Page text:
NCYCA Legislative Update

NCYCA Spring Meeting

Legislative Affairs & Alliances Committee Update

March 14, 2017


There are currently two bills that have been put forward to consider tighter controls over the operation of ziplines and challenge courses in the state.

HB 196 – Sander’s Law
Introduced by Representative Ted Davis, this bill proposes significant regulation of the zipline and challenge course industry. It would create a division in the Department of Labor to approve, inspect and regulate the industry.

The NCYCA has been working closely with the NC Arial Adventure Association and the NC Alliance of YMCAs to represent a common voice of the industry to Rep. Davis. While we all support the majority of the objectives of this bill (to allow the state to be aware of who is operating ziplines or challenge courses in the state, to allow the state to set minimum standards for operation and to provide a mechanism for oversight of the industry), we believe there are better and less cumbersome avenues to meet these objectives than those outlined in this bill. We have been working with Rep. Davis, with limited success, to address these concerns.

This bill has been referred to House Judiciary Committee 1, but has not been schedule for a hearing.

SB 100 – Aerial Adventure Financial Responsibility
Introduced by Senator Michael Lee, this bill would mandate that all operators of ziplines and challenge courses in the state maintain minimum liability insurance limits. The NCYCA, along with representatives of the NCAAA, spoke at hearing to represent the camping industry and explain requirements in operating ziplines and challenges courses required by insurers and the ACA.

This bill was heard in the Senate Finance Committee and the Senate Rules Committee last week, and was favorably moved by both. It is schedule to be heard on the floor of the Senate on Tuesday, March 14th.



To date, 45 bills have been filed to provide local flexibility to the school calendar. The General Assembly’s Program Evaluation Division released their report on school calendars and concluded there was no way to reconcile the competing interests related to school calendars. As such, they did not recommend a specific change.

Our understanding is that the Senate leadership is not interested in hearing any bills related to the school calendar regulation. We are working with Ken Melton and his team to be prepared with a clear strategy in the event that any of these bills do begin to move.



We have researched the legislative restrictions on the leasing of school buses during the times when schools are out. Currently, there is an exception to that rule allowed for programs or services that serve senior citizens. We are working with Ken Melton and his team to determine if can use that language as a basis for an exception to be added for summer camps as well. We are approaching Representatives to determine if there is the possibility to advance such a bill.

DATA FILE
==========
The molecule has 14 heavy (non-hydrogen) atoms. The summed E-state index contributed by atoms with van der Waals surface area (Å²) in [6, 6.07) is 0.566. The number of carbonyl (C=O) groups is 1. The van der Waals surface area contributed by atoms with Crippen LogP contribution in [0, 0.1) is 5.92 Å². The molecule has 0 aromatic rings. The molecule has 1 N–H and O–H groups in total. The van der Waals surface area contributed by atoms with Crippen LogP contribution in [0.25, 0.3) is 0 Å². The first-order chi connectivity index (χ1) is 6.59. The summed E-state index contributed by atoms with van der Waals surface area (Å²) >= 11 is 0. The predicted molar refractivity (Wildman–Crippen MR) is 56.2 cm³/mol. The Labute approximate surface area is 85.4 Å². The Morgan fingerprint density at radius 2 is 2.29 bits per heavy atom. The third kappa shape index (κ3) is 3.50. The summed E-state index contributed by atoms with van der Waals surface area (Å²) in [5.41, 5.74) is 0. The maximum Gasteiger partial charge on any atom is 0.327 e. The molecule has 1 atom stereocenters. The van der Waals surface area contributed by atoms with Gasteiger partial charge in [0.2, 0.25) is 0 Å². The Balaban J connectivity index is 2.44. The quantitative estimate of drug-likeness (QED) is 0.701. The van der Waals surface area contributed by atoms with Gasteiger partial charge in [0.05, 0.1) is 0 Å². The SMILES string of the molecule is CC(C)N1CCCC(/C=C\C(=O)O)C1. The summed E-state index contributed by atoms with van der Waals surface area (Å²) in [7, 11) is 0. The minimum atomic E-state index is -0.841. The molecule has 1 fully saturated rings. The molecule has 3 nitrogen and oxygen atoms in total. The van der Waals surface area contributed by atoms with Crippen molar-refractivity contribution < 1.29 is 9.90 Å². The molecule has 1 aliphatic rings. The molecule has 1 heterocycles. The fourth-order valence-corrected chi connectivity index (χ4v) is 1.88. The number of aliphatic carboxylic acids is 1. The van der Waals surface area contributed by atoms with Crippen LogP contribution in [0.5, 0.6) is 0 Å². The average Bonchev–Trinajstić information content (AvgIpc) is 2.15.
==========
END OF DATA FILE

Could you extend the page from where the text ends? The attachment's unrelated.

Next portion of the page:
The new requirements put in place by the Department of Labor to move the minimum salary threshold for those exempt from hourly pay to $47,000 was put on hold by a Federal court at the end of next year. It is unclear whether the current administration will make any adjustments to the changes that were to be put in place. Some organizations that implemented changes prior to the stay are choosing to continue with those changes. Some organizations are choosing to roll back those changes until the future of the new requirements is clear. It is unclear what, if any, changes may come or when.



This bill continues to be of interest to youth serving organizations. It will allow any organizations that serves vulnerable populations (youth, elderly, disabled, etc.) to access the FBI database for background checks. It will not mandate use and does not cost the Federal Government anything, as fees for service will cover the costs associated with the bill. While this bi-partisan bill has the general support of a majority of lawmakers, it has proven very difficult to break through the static of urgent issues at hand to move it into law.



Tax reform is a major priority for the Trump administration. When tax reform is on the table, the tax deduction for charitable contributions is often on the table for discussion as well. There are many studies and two state examples (Hawaii and Michigan) that demonstrate that the removal or capping of this tax deduction creates a significant negative impact on the ability of non-profits to support their local communities.

Early discussions with a variety of representatives, including those on the House Ways and Means Committee, indicate that it is not likely that this tax deduction will be significantly altered. But we have learned to expect the unexpected with this administration, so we are keeping an eye of the issue.

Sandi Boyer
Sandi Boyer
Sandi is NCYCA's executive director.